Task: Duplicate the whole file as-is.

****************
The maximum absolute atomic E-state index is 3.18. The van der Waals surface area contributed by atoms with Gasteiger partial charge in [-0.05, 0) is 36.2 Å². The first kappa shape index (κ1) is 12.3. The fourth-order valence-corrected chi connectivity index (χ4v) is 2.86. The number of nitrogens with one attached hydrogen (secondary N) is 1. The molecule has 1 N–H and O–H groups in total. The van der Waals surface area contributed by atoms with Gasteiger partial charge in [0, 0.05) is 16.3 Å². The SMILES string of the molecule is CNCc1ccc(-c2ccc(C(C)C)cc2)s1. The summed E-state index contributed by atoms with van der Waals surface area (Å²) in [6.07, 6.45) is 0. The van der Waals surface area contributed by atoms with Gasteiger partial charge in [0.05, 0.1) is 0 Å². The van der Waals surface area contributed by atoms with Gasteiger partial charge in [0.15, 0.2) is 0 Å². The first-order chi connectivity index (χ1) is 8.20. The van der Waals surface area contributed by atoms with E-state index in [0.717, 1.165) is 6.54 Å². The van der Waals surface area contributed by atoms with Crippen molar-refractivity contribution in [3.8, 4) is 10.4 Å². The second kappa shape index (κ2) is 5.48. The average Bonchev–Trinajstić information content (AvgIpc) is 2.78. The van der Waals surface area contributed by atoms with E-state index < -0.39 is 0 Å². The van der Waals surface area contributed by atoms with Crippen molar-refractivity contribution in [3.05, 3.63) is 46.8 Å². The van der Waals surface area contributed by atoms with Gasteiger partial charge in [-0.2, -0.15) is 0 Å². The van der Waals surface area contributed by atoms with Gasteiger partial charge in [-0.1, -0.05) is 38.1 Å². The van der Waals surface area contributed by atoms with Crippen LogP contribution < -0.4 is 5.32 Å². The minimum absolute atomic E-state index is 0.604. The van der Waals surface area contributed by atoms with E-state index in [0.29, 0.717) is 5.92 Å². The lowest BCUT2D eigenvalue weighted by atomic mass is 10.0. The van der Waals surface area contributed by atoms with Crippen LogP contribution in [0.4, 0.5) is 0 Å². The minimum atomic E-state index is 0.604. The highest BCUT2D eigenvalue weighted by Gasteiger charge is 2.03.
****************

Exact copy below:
The maximum absolute atomic E-state index is 3.18. The van der Waals surface area contributed by atoms with Gasteiger partial charge in [-0.05, 0) is 36.2 Å². The first kappa shape index (κ1) is 12.3. The fourth-order valence-corrected chi connectivity index (χ4v) is 2.86. The number of nitrogens with one attached hydrogen (secondary N) is 1. The molecule has 1 N–H and O–H groups in total. The van der Waals surface area contributed by atoms with Gasteiger partial charge in [0, 0.05) is 16.3 Å². The SMILES string of the molecule is CNCc1ccc(-c2ccc(C(C)C)cc2)s1. The summed E-state index contributed by atoms with van der Waals surface area (Å²) in [6.07, 6.45) is 0. The van der Waals surface area contributed by atoms with Gasteiger partial charge in [0.05, 0.1) is 0 Å². The van der Waals surface area contributed by atoms with Gasteiger partial charge in [0.15, 0.2) is 0 Å². The first-order chi connectivity index (χ1) is 8.20. The van der Waals surface area contributed by atoms with E-state index in [0.717, 1.165) is 6.54 Å². The van der Waals surface area contributed by atoms with Crippen molar-refractivity contribution in [3.8, 4) is 10.4 Å². The second kappa shape index (κ2) is 5.48. The average Bonchev–Trinajstić information content (AvgIpc) is 2.78. The van der Waals surface area contributed by atoms with E-state index < -0.39 is 0 Å². The van der Waals surface area contributed by atoms with Crippen molar-refractivity contribution in [3.05, 3.63) is 46.8 Å². The van der Waals surface area contributed by atoms with Gasteiger partial charge in [-0.2, -0.15) is 0 Å². The van der Waals surface area contributed by atoms with Gasteiger partial charge in [-0.1, -0.05) is 38.1 Å². The van der Waals surface area contributed by atoms with Crippen LogP contribution < -0.4 is 5.32 Å². The minimum absolute atomic E-state index is 0.604. The van der Waals surface area contributed by atoms with E-state index in [0.29, 0.717) is 5.92 Å². The lowest BCUT2D eigenvalue weighted by atomic mass is 10.0. The van der Waals surface area contributed by atoms with Crippen LogP contribution in [0.4, 0.5) is 0 Å². The minimum atomic E-state index is 0.604. The highest BCUT2D eigenvalue weighted by Gasteiger charge is 2.03.